“It works your back, rear shoulders, improves your posture, and boosts your bench press,” he says.
Another reason Gaddour gives the chest-supported row top billing: It’s effective and safe for the average guy.
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Most men struggle to get into a bent-over row position-which is a hip hinge with a flat back-because of tight hamstrings or a weak lower back, he says. If your form isn’t perfect, it can cause injury to your back down the road.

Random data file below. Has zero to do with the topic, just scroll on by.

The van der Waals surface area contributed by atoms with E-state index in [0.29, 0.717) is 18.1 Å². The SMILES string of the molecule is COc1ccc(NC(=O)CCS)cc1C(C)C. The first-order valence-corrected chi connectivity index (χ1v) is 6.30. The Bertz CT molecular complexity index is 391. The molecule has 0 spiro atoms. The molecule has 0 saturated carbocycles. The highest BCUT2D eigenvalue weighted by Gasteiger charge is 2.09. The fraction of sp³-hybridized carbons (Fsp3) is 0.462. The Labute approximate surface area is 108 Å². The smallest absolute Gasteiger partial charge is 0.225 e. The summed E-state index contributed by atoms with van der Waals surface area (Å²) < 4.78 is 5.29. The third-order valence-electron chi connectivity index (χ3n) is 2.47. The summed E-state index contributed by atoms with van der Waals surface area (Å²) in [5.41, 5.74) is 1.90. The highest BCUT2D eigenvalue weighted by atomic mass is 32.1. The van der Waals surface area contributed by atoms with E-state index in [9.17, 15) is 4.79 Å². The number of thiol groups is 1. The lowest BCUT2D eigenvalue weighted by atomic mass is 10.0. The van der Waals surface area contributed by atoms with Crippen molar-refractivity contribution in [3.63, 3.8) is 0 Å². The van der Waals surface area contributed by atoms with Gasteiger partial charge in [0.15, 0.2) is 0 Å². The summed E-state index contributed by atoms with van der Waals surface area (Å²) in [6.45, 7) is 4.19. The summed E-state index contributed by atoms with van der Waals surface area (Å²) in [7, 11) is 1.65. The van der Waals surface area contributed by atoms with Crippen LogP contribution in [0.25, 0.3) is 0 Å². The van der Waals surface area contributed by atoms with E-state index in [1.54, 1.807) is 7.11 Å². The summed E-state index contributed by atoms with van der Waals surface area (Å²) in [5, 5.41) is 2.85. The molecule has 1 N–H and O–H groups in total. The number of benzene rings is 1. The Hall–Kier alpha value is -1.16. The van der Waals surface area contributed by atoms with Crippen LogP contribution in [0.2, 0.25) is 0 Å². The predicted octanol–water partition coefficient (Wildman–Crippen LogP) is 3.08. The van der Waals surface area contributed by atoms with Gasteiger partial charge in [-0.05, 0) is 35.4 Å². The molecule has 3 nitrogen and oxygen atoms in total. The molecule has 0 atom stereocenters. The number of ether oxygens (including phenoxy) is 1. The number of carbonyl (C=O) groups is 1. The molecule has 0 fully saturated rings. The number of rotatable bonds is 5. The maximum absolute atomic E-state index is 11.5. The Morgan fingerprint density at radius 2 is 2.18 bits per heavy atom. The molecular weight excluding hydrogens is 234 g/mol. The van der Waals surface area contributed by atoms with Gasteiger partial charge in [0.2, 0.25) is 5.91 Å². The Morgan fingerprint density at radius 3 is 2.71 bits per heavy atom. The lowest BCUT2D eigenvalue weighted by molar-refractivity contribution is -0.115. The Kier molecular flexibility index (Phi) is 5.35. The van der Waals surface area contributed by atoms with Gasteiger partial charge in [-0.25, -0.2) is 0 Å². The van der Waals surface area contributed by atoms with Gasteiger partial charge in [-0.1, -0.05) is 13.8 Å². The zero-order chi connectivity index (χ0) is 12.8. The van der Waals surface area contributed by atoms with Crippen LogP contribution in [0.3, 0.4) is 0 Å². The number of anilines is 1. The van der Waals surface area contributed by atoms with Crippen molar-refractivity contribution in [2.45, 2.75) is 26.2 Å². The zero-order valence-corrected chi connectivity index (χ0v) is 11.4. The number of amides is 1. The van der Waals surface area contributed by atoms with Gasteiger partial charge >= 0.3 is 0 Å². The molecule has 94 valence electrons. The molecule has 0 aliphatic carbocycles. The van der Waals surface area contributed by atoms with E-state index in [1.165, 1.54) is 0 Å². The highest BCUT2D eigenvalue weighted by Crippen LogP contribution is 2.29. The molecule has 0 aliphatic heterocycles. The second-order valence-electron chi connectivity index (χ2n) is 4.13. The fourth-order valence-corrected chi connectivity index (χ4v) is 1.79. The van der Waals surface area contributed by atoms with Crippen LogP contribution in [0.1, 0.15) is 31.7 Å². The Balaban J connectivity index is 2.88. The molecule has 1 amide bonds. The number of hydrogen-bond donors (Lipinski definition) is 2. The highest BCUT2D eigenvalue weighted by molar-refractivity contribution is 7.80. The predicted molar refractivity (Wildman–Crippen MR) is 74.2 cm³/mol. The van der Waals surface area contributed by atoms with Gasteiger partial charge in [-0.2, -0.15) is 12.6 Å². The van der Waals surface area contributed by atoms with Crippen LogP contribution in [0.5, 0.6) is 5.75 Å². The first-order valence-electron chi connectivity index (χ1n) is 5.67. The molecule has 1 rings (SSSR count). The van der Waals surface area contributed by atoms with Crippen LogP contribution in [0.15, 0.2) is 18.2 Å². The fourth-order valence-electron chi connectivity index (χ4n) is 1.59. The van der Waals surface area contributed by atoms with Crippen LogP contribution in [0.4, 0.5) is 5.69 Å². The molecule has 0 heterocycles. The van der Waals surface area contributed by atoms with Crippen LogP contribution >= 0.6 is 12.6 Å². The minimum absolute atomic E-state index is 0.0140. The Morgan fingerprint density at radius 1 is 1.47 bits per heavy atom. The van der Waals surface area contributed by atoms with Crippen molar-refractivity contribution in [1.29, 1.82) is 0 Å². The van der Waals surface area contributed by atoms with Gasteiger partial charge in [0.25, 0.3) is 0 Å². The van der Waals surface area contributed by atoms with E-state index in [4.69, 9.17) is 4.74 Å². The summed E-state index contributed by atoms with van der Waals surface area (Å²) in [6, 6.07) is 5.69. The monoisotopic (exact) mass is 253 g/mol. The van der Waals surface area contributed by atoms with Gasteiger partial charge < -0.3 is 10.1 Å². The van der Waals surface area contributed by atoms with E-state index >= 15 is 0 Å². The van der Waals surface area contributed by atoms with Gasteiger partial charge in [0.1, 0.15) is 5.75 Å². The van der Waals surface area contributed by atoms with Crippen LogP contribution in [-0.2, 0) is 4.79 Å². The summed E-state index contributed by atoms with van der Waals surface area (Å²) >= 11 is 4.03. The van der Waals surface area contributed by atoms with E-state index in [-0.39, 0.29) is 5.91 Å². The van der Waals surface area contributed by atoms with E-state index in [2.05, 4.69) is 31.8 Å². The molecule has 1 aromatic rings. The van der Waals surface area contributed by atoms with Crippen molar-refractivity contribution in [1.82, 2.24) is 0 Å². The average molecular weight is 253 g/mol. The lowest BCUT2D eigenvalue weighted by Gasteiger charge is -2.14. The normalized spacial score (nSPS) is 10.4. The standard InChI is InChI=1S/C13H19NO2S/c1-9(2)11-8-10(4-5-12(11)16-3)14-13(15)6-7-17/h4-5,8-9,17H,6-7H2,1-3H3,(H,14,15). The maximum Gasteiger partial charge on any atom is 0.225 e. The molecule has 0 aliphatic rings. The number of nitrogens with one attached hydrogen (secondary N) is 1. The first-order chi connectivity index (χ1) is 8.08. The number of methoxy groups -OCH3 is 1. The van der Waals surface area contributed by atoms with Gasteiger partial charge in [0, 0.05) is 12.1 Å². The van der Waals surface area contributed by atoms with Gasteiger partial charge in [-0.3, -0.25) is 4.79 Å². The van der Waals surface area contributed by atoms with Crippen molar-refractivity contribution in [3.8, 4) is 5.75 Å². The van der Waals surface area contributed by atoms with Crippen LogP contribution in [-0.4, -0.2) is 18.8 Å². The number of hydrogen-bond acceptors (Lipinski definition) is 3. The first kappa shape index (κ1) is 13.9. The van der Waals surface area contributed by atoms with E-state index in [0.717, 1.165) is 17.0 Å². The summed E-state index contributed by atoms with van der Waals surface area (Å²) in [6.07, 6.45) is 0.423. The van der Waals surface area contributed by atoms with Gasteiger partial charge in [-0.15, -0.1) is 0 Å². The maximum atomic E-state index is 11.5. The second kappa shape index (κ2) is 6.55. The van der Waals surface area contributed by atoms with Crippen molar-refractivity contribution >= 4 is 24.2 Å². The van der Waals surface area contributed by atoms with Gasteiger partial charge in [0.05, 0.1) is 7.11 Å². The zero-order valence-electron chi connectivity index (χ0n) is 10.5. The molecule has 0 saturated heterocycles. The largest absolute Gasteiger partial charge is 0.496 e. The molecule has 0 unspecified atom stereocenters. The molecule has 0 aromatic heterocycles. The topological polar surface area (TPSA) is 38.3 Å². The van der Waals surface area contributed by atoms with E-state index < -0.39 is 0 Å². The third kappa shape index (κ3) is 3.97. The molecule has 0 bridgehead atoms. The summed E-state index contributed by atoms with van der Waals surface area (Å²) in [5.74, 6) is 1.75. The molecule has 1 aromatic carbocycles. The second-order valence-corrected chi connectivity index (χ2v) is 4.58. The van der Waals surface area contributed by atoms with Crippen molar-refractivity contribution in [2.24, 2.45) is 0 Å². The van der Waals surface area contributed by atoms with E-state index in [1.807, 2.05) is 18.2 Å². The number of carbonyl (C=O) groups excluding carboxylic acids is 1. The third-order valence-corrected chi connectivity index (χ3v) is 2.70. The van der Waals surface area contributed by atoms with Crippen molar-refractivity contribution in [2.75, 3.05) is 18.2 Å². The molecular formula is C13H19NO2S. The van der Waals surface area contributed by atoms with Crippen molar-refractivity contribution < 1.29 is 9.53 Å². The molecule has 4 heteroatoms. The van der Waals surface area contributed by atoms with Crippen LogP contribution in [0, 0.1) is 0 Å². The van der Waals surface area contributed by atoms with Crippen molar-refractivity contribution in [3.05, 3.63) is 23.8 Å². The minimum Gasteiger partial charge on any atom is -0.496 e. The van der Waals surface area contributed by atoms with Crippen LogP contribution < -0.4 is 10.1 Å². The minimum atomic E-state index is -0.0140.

With your chest against an incline bench, however, your lower back doesn’t need to stabilize and your hamstrings don’t need full mobility. This allows you to isolate the movement through your shoulder blades, and zero in on your upper back, he says.
Plus, the chest-supported version puts lighter loads on your spine. That makes it’s easier to recover from, so you can perform it more often for bigger gains, Gaddour explains.
See how to perform the movement with perfect form in the video above.